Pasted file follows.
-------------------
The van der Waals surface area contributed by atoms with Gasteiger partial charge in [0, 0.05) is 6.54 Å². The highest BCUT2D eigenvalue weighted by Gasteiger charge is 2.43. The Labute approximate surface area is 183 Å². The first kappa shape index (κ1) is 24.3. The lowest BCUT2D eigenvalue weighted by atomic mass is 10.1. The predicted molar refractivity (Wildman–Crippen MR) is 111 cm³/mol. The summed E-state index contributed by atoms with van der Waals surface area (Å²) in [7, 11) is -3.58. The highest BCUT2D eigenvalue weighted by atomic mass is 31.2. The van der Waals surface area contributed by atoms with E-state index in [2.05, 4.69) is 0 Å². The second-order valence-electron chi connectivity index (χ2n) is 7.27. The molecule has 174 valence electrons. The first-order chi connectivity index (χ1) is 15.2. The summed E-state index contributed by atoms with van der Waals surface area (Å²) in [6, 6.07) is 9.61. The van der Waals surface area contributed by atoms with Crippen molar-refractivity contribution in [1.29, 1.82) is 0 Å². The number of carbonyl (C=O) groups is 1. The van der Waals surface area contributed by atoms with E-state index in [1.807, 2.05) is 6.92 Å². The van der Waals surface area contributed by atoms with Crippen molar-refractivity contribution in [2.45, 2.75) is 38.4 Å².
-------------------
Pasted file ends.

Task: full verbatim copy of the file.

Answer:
The van der Waals surface area contributed by atoms with Gasteiger partial charge in [0, 0.05) is 6.54 Å². The highest BCUT2D eigenvalue weighted by Gasteiger charge is 2.43. The Labute approximate surface area is 183 Å². The first kappa shape index (κ1) is 24.3. The lowest BCUT2D eigenvalue weighted by atomic mass is 10.1. The predicted molar refractivity (Wildman–Crippen MR) is 111 cm³/mol. The summed E-state index contributed by atoms with van der Waals surface area (Å²) in [7, 11) is -3.58. The highest BCUT2D eigenvalue weighted by atomic mass is 31.2. The van der Waals surface area contributed by atoms with E-state index in [2.05, 4.69) is 0 Å². The second-order valence-electron chi connectivity index (χ2n) is 7.27. The molecule has 174 valence electrons. The first-order chi connectivity index (χ1) is 15.2. The summed E-state index contributed by atoms with van der Waals surface area (Å²) in [6, 6.07) is 9.61. The van der Waals surface area contributed by atoms with Crippen molar-refractivity contribution in [1.29, 1.82) is 0 Å². The number of carbonyl (C=O) groups is 1. The van der Waals surface area contributed by atoms with E-state index in [1.807, 2.05) is 6.92 Å². The van der Waals surface area contributed by atoms with Crippen molar-refractivity contribution in [2.45, 2.75) is 38.4 Å².